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Top 40 Music Albums by Chicago Artists

As the magazine’s 40th anniversary approaches, we rank the 40 best albums ever by Chicago artists

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Best Chicago albums / records

Related:

OTHER TOP 40 LISTS »
To celebrate this magazine’s 40th anniversary this December, we name the 40 best records, restaurants, movies, and more

(continued)

20. Lupe Fiasco: Food & Liquor (2006) Fiasco’s hyperliterate rush of words touches on everything from Islam to skateboards and demonstrates hip-hop’s infinite potential.

19. Ministry: The Land of Rape and Honey (1988) Creepy vocals, grinding guitars, jackhammer beats: This is the one that paved the way for a zillion industrial metal bands, for better or worse.

18. R. Kelly: 12 Play (1993) This smash made Kelly a legend in the R & B world with soulful songs that detailed the Roseland native’s sexual prowess—and became vaguely creepy in retrospect.

17. Chicago Transit Authority: Chicago Transit Authority (1969) Spanning progressive rock and jazz fusion before either sank into self-indulgence, this ambitious double album stayed on the charts for three years.

16. Big Black: Atomizer (1986) Steve Albini’s masterpiece is snide, brutal, and intelligent—i.e. everything to which eighties post-hardcore aspired.

15. Earth, Wind & Fire: That’s the Way of the World (1975) A danceable hybrid of soul, funk, Latin, and disco that went triple platinum and produced what Rolling Stone called “makeout music of the gods.”

14. Cheap Trick: Cheap Trick (1977) Too polished for the punks and too raw for the radio, this goofy, hooky debut documents a band untethered, before they knew how good they were.

13. Herbie Hancock: Maiden Voyage (1965) Essential to any jazz collection, this was the modal jazz groundbreaker that showed Hancock—an alum of Hyde Park High—wasn’t just Miles Davis’s pianist.

12. Tortoise: Millions Now Living Will Never Die (1996) Smarter than a Mensa meeting and odder than a Lynch film, this unlikely brew of jazz, dub, krautrock, and chamber music generates a wistfully weird mood.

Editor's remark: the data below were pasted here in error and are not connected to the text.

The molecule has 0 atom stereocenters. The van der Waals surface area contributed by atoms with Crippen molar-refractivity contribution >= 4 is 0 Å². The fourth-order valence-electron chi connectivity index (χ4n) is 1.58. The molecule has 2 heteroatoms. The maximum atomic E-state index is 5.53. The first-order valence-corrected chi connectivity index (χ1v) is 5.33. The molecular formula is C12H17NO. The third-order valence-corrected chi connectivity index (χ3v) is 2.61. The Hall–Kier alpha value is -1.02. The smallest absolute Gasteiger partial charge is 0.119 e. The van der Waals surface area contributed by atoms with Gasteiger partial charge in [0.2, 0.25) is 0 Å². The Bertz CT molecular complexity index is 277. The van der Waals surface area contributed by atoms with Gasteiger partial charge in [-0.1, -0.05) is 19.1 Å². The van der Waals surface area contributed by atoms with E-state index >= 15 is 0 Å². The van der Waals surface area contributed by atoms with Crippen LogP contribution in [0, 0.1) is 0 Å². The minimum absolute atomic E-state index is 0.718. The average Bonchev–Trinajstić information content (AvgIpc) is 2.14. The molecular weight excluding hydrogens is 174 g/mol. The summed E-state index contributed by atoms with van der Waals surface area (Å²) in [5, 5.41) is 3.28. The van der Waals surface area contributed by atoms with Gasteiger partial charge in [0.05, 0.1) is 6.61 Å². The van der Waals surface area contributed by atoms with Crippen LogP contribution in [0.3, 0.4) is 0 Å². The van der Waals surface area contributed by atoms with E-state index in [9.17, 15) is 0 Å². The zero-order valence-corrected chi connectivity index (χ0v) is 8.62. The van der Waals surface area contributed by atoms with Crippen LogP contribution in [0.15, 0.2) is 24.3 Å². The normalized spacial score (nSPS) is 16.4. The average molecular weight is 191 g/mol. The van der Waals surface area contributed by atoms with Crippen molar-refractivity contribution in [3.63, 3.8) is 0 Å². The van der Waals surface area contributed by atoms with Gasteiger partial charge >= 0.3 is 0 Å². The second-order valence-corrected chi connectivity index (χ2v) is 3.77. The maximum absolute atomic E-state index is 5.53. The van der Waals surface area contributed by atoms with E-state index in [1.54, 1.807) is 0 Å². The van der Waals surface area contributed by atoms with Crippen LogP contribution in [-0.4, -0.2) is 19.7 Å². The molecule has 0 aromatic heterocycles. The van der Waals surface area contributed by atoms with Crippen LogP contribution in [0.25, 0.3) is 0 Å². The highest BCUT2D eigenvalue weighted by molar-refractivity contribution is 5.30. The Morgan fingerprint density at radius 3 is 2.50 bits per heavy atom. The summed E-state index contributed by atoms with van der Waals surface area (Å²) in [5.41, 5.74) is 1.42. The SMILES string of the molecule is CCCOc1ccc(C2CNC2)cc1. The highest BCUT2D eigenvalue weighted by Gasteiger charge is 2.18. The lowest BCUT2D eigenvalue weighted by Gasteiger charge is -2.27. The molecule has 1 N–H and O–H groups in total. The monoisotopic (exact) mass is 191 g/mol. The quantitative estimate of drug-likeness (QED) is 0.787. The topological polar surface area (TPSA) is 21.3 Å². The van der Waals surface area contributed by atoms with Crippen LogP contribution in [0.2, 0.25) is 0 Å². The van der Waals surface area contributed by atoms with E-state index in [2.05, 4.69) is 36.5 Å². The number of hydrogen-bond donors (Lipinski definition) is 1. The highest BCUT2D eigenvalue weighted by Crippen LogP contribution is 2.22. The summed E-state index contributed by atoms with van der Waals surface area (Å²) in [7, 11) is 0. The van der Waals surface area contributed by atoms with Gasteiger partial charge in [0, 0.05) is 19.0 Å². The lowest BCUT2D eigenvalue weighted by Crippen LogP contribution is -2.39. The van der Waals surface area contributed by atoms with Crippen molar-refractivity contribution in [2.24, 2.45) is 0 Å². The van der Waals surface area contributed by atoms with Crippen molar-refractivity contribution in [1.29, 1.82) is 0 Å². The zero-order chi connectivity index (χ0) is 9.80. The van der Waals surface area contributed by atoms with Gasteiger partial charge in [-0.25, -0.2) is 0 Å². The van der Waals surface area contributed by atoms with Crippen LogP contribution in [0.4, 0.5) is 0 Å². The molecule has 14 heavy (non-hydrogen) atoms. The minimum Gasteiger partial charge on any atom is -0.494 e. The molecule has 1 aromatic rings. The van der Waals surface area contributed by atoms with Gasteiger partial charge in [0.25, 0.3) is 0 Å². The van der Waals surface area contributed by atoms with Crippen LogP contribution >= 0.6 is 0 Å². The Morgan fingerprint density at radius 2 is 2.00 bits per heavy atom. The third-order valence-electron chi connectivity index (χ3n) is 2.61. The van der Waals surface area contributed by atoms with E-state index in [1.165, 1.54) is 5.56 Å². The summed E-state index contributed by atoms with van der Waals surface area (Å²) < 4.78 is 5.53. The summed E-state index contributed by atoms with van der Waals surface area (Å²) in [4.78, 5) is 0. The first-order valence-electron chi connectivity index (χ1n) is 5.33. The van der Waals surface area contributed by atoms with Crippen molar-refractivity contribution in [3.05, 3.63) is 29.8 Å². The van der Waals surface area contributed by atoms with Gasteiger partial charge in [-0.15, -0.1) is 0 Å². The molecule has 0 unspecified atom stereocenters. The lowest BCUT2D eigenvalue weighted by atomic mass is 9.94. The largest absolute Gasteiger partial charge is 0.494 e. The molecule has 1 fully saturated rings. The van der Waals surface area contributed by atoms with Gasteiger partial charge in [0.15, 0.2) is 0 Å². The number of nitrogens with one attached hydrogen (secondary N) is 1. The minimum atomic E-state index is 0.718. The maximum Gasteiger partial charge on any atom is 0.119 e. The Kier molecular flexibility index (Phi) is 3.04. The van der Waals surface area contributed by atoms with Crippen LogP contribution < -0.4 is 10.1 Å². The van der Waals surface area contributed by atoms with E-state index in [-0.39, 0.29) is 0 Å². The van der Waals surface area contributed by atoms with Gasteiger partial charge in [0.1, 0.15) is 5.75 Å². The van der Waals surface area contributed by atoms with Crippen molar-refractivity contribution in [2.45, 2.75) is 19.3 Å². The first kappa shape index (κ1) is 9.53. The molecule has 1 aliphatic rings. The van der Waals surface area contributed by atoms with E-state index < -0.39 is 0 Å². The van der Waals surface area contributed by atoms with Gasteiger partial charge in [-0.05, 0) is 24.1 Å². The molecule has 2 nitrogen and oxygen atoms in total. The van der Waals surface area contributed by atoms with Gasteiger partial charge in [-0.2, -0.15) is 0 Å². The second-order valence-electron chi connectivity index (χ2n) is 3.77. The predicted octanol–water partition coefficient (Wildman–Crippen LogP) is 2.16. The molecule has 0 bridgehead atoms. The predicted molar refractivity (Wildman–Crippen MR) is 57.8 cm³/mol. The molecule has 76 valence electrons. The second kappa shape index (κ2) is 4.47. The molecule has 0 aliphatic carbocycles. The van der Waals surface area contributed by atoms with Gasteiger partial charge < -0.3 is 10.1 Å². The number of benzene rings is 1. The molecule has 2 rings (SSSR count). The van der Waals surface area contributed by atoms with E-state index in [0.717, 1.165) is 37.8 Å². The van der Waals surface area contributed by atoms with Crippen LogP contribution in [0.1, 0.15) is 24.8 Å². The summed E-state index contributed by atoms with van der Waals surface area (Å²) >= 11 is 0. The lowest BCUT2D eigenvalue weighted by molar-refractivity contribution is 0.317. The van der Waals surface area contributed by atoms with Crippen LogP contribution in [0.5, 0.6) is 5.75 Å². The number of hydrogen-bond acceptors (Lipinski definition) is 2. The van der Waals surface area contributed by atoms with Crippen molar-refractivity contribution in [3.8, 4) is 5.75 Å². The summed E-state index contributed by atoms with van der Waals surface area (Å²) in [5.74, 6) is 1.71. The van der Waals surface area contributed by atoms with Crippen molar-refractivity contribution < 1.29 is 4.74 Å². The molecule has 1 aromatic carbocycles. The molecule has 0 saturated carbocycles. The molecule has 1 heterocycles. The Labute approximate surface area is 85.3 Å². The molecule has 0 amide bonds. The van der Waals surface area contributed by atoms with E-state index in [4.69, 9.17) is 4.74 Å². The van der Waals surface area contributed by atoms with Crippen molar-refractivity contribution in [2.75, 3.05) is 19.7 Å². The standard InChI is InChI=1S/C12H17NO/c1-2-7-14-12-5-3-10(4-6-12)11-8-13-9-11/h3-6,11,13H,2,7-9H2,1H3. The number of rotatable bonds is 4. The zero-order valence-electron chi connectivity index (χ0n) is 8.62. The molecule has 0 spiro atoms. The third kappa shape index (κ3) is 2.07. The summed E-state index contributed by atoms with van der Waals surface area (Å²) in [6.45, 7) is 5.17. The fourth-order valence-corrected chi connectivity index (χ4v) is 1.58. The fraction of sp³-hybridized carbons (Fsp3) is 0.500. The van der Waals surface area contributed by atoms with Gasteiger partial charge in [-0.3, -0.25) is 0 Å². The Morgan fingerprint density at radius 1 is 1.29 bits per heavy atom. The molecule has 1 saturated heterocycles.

11. John Prine: John Prine (1971) Critics crowned the 24-year-old former Maywood mailman “the next Bob Dylan” for this brilliantly written country/folk debut. He almost was.

10. Kanye West: The College Dropout (2004) Wherein the Oak Lawn kid fulfilled his tremendous promise with intelligent, tongue-twisting rhymes and versatile MC skills.

9. Andrew Bird: The Mysterious Production of Eggs (2005) Bird’s mellow, atmospheric tour de force gleefully thumbs its nose at any genre labels—and mesmerizes for 53 minutes.

8. Louis Armstrong: The Complete Hot Five and Hot Seven Recordings (2000) If you want to know where jazz came from, this treasure-trove of recordings from 1925 to 1929 (when Chicago was the jazz epicenter) is a good place to start.

7. Liz Phair: Exile in Guyville (1993) Equal parts cryptic and desperately blunt, this New Trier grad’s lo-fi indie classic pulses with a deadpan humor and anger that few have ever matched on record.

6. Curtis Mayfield: Superfly (1972) Mayfield’s funky grooves and gritty stories—reflecting his upbringing in the Cabrini-Green projects—captured the sound of inner-city streets without moralizing or glorifying.

5. Muddy Waters: The Chess Box (1989) This 72-song boxed set spanning 25 years is the only way to do justice to the man who, in all his swampy slide-guitar glory, basically invented Chicago blues.

4. Naked Raygun: All Rise (1986) Spawning imitators around town, this artsy, hardcore album throbs with old-school, muscular punk rock—and brains to boot.

3. Smashing Pumpkins: Siamese Dream (1993) Billy Corgan’s attempt to one-up Nirvana resulted in one of the decade’s definitive discs: heavy, dreamy, and layered in sonic noise, it nearly succeeded.

2. Willie Dixon: The Chess Box (1988) The definitive Chicago blues compilation: 36 Dixon-penned classics played by Chess Records’ legendary performers, including Dixon—the best blues songwriter ever.

1. Wilco: Yankee Hotel Foxtrot (2002) Wilco overcame drug problems, infighting, and record-label drama to create an unforgettable album that will define Chicago for generations of music fans. A lush, chaotic record that only gets better with time (and repeated spins), YHF’s weary forays into psychedelia and noise inadvertently caught the post-9/11 anguish better than any other album.

 

Photography: (exile in guyville) matador records, (wilco) chris strong, (naked raygun) quarterstick records, (millions now living will never die) thrill jockey records

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